For us, Simon Raiser and Björn Warkalla, founders and directors of planpolitik, three factors were key to getting planpolitik started:
1. The ‘crisis game’: During the mid-90s, while still students of Political Science at Freie Universität Berlin (FU Berlin), we were part of a group of fellow students who developed and supervised simulation games based on real conflicts and aimed at other fellow students. We were already dreaming about being able to make a living from simulation games. By the way, the ‘crisis game‘ student project lives on to this day!
2. Boring teaching methods at university: throughout our time at university, we often felt disappointed by the one-sidedness of the teaching methods – lectures or presentations, usually followed by rather dull discussions. Back then, only very few lecturers were prepared to employ interactive and playful methods. We soon concluded that a lot could be done to make teaching and learning rather more varied and less passive for students.
3. We prefer teaching to research: After completing our studies, we both worked as research assistants at FU and realised that our heart was in teaching rather than in academic research – not least because we were experimenting with interactive teaching methods and were receiving a lot of positive feedback.
In the autumn of 2004 we decided to set up our own business, creating political simulation games and other interactive formats. Our first commission came from Evangelische Akademie Loccum: we were asked to develop and facilitate a simulation game on globalisation.
However, it wasn’t until almost a year later that planpolitik became an officially registered business. All beginnings are difficult, and our initial push for acquisition was somewhat sobering. 300 letters to potential partner institutions yielded only one commission – albeit one without which planpolitik probably wouldn’t exist today: the Youth and Politics forum at the Friedrich Ebert Foundation (FES) in Bonn booked us for the simulation game “Globalisation.” This was the beginning of a great working relationship lasting to this day.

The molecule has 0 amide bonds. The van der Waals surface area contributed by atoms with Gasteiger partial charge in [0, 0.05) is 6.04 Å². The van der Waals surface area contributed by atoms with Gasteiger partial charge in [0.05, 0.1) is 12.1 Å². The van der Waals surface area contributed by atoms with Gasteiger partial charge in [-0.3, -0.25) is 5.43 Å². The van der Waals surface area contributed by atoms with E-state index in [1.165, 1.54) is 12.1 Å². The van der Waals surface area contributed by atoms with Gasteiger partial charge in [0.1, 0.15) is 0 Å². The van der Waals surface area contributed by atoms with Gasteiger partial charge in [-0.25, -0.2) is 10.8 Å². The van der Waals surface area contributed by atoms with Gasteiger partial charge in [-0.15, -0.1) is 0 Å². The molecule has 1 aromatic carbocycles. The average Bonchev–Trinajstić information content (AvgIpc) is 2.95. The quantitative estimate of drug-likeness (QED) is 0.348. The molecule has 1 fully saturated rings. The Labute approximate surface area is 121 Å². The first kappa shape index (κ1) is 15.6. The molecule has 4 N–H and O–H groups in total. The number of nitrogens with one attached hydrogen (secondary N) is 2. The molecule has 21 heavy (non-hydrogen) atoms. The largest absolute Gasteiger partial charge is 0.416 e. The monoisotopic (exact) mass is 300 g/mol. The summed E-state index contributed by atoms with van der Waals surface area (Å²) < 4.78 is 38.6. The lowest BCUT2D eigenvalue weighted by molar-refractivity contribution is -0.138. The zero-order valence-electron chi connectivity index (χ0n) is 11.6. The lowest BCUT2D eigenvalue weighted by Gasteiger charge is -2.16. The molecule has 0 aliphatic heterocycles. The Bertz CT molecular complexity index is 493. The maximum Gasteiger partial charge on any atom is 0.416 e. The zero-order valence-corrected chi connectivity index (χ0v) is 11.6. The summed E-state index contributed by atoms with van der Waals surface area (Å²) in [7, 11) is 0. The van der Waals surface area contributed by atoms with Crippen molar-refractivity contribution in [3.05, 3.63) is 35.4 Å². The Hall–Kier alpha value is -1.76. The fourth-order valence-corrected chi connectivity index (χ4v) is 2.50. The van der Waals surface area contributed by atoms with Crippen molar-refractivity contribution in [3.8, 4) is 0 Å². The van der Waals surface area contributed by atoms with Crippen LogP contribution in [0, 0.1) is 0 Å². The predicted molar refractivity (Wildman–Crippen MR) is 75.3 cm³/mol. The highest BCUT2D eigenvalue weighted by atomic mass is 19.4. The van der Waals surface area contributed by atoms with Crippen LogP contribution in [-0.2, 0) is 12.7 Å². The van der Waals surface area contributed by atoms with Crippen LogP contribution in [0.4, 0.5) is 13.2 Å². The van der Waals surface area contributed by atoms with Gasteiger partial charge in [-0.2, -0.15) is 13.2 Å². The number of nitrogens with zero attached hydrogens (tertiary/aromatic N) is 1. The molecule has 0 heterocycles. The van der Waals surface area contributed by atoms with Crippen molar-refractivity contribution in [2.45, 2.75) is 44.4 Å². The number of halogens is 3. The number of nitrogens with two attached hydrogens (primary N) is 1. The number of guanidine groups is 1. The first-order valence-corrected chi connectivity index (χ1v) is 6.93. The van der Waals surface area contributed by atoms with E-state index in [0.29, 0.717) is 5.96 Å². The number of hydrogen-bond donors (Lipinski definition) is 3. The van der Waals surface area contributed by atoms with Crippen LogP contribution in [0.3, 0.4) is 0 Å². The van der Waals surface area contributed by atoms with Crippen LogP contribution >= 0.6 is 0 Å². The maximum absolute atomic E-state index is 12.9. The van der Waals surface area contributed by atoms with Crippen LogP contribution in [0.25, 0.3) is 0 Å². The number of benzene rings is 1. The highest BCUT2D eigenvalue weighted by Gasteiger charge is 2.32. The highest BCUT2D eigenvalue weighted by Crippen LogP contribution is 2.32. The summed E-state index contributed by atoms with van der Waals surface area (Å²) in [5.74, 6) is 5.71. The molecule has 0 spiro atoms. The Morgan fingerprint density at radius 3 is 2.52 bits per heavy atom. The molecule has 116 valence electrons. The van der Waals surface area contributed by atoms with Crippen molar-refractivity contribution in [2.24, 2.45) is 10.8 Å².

Since beginning by developing our simulation games on globalisation for the Evangelische Akademie Loccum and the FES, we have created nearly 100 further simulation games. In addition, we have a large number of other event formats on offer: starting with a training course on the development of simulation games for returnees of the German Development Service (DED, today: giz), our range of interactive methods has steadily increased and today includes skills, trainings, workshops, moderating and teaching.
In August 2008, our first ever mission abroad took us to a summer school at Shanghai’s Fudan University. In cooperation with the FU, we oversaw a simulation game on world trade negotiations. Over the years, we have visited another 35 countries – 20 European states as well as 15 countries outside of Europe. So far, only the Americas and Australasia remain untouched territory…
At home in Germany, we have run events in 250 different cities and towns, from Sassnitz on the island of Rügen way up Northeast to Tutzing on Lake Starnberg just outside Munich, Bocholt near the border with the Netherlands to Zittau on the Czech border – for some reason, the only federal state we have never visited is the Saarland. The two cities in which we’ve run the most events are the old as well as the new capital, Bonn and Berlin.
Over the past ten years we have worked with almost 200 different partner organisations and run over 1200 events with around 40.000 participants. In addition, we have advised numerous organisations on developing concepts for interactive events.